Educational Media Reviews Online (EMRO) | Reviewed by Monique Threatt, Indiana University, Herman B Wells Library
"This engaging albeit tragic documentary delves into America’s ugly history of criminal lawlessness, and the uncivilized twisted psyche exhibited in lynching people of color. [...] I recommend this documentary to adults interested in, or studying American and African American History, Criminal Justice, Psychology, and Sociology."
"A soulful, blistering look into the shameful heart of America’s legacy of public lynchings of African Americans by white citizens ... Though tough to watch, Season is important viewing that promises, as one of the reenactors says while wiping tears from her face, to keep the issue 'in the light.'"
"Thought-provoking film that opens the door for discussions on racial issues, the criminal justice system, and African American history"
Films for the Feminist Classroom | Reviewed by Leah Christiani
"Always in Season [...] forces viewers to reconcile with uncomfortable facts and consider how historical narratives shape contemporary injustices."
The New York Times
"The documentary Always in Season makes a powerful case that the history of lynching in the American South is not just history — that murders still haunt the present-day sites where they occurred, and that such killings can and do happen today."
"Combining observational footage with first-person testimonies and expert insights, Jacqueline Olive’s Always in Season is the first feature documentary to spotlight recent grassroots efforts to acknowledge the victims of lynching, repair the damage, and reconcile. The film explores the lingering impact of the lynchings of African Americans from over a century, and connects this form of historic racial terrorism to racial violence today."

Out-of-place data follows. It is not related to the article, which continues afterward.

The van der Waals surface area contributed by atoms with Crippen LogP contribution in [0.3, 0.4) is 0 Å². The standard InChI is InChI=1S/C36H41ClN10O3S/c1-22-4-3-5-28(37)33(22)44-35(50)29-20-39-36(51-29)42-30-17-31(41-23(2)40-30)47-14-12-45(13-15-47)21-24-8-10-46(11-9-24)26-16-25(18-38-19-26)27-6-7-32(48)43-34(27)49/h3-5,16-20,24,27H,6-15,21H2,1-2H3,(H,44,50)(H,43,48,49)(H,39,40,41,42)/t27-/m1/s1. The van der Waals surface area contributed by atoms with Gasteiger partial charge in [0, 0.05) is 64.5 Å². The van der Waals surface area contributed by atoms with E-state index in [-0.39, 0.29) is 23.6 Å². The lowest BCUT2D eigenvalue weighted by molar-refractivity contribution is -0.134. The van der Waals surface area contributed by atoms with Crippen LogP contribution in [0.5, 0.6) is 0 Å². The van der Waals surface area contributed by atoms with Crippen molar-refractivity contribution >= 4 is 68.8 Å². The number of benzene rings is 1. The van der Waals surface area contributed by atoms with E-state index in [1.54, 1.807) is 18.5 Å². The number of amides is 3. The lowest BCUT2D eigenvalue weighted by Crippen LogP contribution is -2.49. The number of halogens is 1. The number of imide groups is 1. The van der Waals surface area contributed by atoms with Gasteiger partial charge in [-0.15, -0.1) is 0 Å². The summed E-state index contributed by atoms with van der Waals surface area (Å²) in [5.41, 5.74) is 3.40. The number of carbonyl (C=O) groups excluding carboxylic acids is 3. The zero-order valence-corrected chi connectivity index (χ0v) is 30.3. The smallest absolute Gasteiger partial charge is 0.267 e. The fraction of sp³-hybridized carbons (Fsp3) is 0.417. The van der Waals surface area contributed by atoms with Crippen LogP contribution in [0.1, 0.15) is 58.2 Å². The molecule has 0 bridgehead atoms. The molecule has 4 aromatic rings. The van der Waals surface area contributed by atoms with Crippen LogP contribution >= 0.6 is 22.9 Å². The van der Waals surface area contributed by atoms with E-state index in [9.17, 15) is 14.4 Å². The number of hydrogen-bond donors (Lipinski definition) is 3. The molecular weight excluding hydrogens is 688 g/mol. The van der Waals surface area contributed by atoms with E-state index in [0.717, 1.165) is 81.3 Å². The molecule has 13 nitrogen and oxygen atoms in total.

"Archival materials offer details of the gruesome past, and interviews and present-day reporting are nicely counterbalanced by moments of visual poetry that capture the lyrical aspects of rural Southern life — even as we suss out its less-than-sweet side."
"Jacqueline Olive’s unwavering debut film puts Lacy’s pursuit for justice into a wider historical context, inspiring a powerful discussion about lynching across racial lines … Olive’s film honors and acknowledges the injustices that have been inflicted, while emphasizing that only through the uncomfortable conversations and acceptance of our nation’s history will we begin to heal together."
"The entire experience is haunting, difficult and necessary, a depiction of an America that we think of as relegated to the past but that continues to encroach on the present."
"With a background in journalism, Olive is factual and to the point. As a filmmaker, she is passionate and unwavering. While Ms. Olive’s debut feels like an instant success, it is a labor of love that took nearly ten years to make. The film is tough but necessary."
The Hollywood Reporter
"Infuriating and eye-opening"
"An artful, deeply felt documentary"
"A nuanced, layered reminder of how far we still have to go to correct the injustices of this country’s past and present."
"An exceptional documentary in every respect"